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FReeper Book Club: Atlas Shrugged, The Theme
A Publius Essay | 17 January 2009 | Publius

Posted on 01/17/2009 11:27:40 AM PST by Publius

Part I: Non-Contradiction

Chapter I: The Theme

Synopsis

“Who is John Galt?” The words come from the mouth of a bum to Eddie Willers, as he walks down the streets of New York. Willers notes the un-maintained spire of a building, whose gold leaf has pealed off and never been fixed. It’s September 2.

Eddie enters the office of Jim Taggart, president of the Taggart Transcontinental Railroad (“From ocean to ocean!”) to inform him that there has been another wreck on the Rio Norte Line. The track is shot, and people are giving up on using the line. Jim says that eventually there will be new track. “It’s a...temporary national condition.” Eddie points out that Orren Boyle of Associated Steel has failed to deliver rail for the past thirteen months. Jim forbids Eddie to approach Rearden Steel. The Phoenix-Durango Railroad is eating Taggart’s lunch, and Taggart is failing to serve Wyatt Oil, which has brought the Colorado oil fields back to life. Jim is furious that all Wyatt cares about is money and that his oil has “dislocated the economy of the entire country...How can we have any security or plan anything if everything changes all the time?”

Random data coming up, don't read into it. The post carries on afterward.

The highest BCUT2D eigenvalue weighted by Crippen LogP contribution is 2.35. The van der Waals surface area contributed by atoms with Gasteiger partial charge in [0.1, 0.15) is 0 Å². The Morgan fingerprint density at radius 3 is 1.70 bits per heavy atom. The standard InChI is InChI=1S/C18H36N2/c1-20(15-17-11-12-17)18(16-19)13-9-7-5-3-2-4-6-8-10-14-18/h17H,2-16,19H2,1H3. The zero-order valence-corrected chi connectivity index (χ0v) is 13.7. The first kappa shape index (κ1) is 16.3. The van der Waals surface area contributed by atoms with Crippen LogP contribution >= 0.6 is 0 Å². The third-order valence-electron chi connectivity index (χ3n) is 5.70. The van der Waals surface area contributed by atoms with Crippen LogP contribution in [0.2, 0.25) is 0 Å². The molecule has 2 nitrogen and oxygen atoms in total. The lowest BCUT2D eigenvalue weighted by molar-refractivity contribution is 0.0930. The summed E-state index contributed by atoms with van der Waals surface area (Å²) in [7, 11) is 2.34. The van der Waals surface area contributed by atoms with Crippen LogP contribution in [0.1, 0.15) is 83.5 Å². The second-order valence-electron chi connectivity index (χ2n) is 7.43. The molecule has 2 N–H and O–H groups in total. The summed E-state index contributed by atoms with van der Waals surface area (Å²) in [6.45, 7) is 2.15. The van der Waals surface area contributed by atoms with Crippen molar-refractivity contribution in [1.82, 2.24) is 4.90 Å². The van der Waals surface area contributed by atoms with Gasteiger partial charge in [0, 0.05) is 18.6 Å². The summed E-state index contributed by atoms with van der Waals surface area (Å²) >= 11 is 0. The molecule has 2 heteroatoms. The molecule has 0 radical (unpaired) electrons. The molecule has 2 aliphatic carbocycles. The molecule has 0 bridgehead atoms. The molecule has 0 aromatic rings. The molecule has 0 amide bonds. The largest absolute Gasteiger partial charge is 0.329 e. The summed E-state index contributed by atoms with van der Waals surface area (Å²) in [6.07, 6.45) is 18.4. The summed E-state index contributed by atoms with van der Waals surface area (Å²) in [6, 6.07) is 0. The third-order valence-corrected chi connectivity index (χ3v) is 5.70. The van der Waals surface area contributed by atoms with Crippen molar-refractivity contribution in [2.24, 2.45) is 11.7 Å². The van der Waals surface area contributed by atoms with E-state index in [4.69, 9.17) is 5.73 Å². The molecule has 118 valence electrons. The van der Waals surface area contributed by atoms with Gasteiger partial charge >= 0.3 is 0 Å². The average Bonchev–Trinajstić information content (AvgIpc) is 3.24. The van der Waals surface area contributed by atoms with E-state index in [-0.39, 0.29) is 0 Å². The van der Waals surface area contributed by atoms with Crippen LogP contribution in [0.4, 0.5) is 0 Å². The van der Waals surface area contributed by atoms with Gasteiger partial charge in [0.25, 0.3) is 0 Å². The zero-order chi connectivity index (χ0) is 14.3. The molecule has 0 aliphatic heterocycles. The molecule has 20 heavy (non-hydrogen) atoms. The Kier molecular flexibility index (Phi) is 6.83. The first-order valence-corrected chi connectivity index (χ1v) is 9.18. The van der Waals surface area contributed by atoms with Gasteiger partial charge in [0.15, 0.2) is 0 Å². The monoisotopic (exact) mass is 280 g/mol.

As Eddie leaves Jim’s office, he notes that Pop Harper’s typewriter is broken and has not been fixed. Pop won’t requisition a new one because they’re substandard, and he recites a litany of bankruptcies and mechanical failures in New York. Pop doesn’t care any longer.

We first meet Dagny Taggart in the coach section of the Taggart Comet, not the sleeper section. (The description of Dagny no doubt matches what Ayn Rand wanted to look like; it’s the description of a movie star.) Dagny hears a brakeman whistling a tune that she recognizes immediately as something by Richard Halley, but a piece she hasn’t heard before. The brakeman mentions that it’s Halley Fifth Concerto. Dagny informs him that Halley has only written four concertos. (This is a significant plot point.)